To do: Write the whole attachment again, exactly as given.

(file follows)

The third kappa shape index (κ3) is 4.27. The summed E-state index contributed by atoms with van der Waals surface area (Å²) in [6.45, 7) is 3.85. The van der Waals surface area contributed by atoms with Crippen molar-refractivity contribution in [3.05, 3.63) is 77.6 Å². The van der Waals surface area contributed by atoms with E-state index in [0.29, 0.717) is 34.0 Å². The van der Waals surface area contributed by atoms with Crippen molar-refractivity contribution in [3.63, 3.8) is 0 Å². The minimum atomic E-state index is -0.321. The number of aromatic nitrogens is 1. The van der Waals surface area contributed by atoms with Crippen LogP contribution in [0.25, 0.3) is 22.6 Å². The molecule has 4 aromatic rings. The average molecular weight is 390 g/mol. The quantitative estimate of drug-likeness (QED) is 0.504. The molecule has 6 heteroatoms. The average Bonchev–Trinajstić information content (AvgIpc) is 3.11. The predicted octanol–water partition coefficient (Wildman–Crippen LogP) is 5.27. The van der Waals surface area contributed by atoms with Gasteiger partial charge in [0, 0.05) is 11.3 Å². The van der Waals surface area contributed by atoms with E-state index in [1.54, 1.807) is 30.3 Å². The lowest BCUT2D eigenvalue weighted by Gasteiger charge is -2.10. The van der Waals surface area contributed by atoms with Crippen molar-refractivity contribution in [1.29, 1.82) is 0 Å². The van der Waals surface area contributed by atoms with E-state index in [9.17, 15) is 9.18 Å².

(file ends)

The third kappa shape index (κ3) is 4.27. The summed E-state index contributed by atoms with van der Waals surface area (Å²) in [6.45, 7) is 3.85. The van der Waals surface area contributed by atoms with Crippen molar-refractivity contribution in [3.05, 3.63) is 77.6 Å². The van der Waals surface area contributed by atoms with E-state index in [0.29, 0.717) is 34.0 Å². The van der Waals surface area contributed by atoms with Crippen molar-refractivity contribution in [3.63, 3.8) is 0 Å². The minimum atomic E-state index is -0.321. The number of aromatic nitrogens is 1. The van der Waals surface area contributed by atoms with Crippen LogP contribution in [0.25, 0.3) is 22.6 Å². The molecule has 4 aromatic rings. The average molecular weight is 390 g/mol. The quantitative estimate of drug-likeness (QED) is 0.504. The molecule has 6 heteroatoms. The average Bonchev–Trinajstić information content (AvgIpc) is 3.11. The predicted octanol–water partition coefficient (Wildman–Crippen LogP) is 5.27. The van der Waals surface area contributed by atoms with Gasteiger partial charge in [0, 0.05) is 11.3 Å². The van der Waals surface area contributed by atoms with E-state index in [1.54, 1.807) is 30.3 Å². The lowest BCUT2D eigenvalue weighted by Gasteiger charge is -2.10. The van der Waals surface area contributed by atoms with Crippen molar-refractivity contribution in [1.29, 1.82) is 0 Å². The van der Waals surface area contributed by atoms with E-state index in [9.17, 15) is 9.18 Å².